Saturday, August 1, 2009
How it All Started -- Perch Creek - 2005
Our first experience with kayaks was after our oldest daughter purchased hers. We headed to the south part of the county looking of a small, quiet -- hopefully isolated -- body of water in which to practice getting into, and out of, her kayak.
We each took a turn, sharing the kayak, paddle and life jacket. Although we only paddled a little way down the stream, which we now know to be Perch Creek, we knew for certain this was an activity we would enjoy and wanted to pursue.
A year later we purchased three kayaks. Our youngest daughter insisted that we have a name for each. The dark green one, Glen's, was the Emerald Rainbow - because of the emerald rainbow around the Throne of God. The red one, mine, became the Ruby Slipper, after Dorothy's ruby slippers. Our daughter named her "Mystic Blue" kayak Bonnie Blue, a reference to Gone With The Wind.
For the maiden voyages of our three kayaks, we returned to the only waterway we were at all familiar with, Perch Creek. Before we went out, we had fun purchasing all the equipment we needed: cooler, hats, floatation devices, whistles, compass (just how do you use that again?), water shoes, and more things that I can't even remember. We loaded it all in the truck and headed south.
We had little trouble launching our kayaks from the slope of the creek and before we knew it, we were off. From the very beginning, I was impressed by how quiet it was on the water. Except for the gentle splash of the paddles and the cries of birds and insects, there was very little noise, even though we were close to a major and heavily traveled road.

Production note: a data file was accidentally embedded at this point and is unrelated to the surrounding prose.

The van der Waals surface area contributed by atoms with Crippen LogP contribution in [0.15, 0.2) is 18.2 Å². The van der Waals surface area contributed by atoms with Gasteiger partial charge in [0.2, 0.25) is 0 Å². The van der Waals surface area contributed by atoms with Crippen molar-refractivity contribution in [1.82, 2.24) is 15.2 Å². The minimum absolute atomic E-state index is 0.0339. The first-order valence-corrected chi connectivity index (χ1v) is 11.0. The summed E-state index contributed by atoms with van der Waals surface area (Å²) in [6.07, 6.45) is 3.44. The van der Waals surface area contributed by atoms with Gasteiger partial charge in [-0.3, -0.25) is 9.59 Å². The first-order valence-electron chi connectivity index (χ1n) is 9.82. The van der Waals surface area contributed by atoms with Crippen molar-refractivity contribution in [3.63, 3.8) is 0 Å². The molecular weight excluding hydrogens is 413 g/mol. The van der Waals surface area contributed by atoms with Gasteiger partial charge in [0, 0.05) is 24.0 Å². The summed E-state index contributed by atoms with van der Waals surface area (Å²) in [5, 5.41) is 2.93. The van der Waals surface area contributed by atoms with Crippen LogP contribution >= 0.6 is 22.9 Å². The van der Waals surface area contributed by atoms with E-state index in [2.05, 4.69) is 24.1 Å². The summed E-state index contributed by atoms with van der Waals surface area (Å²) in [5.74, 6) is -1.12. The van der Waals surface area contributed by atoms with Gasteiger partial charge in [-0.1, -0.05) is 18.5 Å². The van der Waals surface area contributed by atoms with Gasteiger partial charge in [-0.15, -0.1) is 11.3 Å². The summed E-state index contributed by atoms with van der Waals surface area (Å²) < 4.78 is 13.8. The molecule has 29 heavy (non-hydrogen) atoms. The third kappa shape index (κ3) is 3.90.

Watching the reflections of the water, the green of the surrounding backs and the beauty of occasional water flowers float past, was more relaxing and refreshing that I could have possibly imagined. One of the things I liked most about it was that there was nothing else that could be done while kayaking. No lists, no writing, no sewing, no planning. I even found it difficult to take pictures since the kayak kept moving even after I stopped paddling.
We paddled to the end of the straight area and had to choose to go right or left. We went left and found several areas that circled around each other. It was so much fun to explore and decided on a whim which way to go. At the end we came to a road crossing the creek. The water was too high for us to cross under, so we headed back to where we started. Along the way we had a race which our daughter won with almost no competition.
It was with regret I steered my kayak onto the shore and we headed home. Once home and the kayaks were washed, dried and stored away for another day's paddling, like a promise waiting to be kept, an invitation waiting to be fulfilled.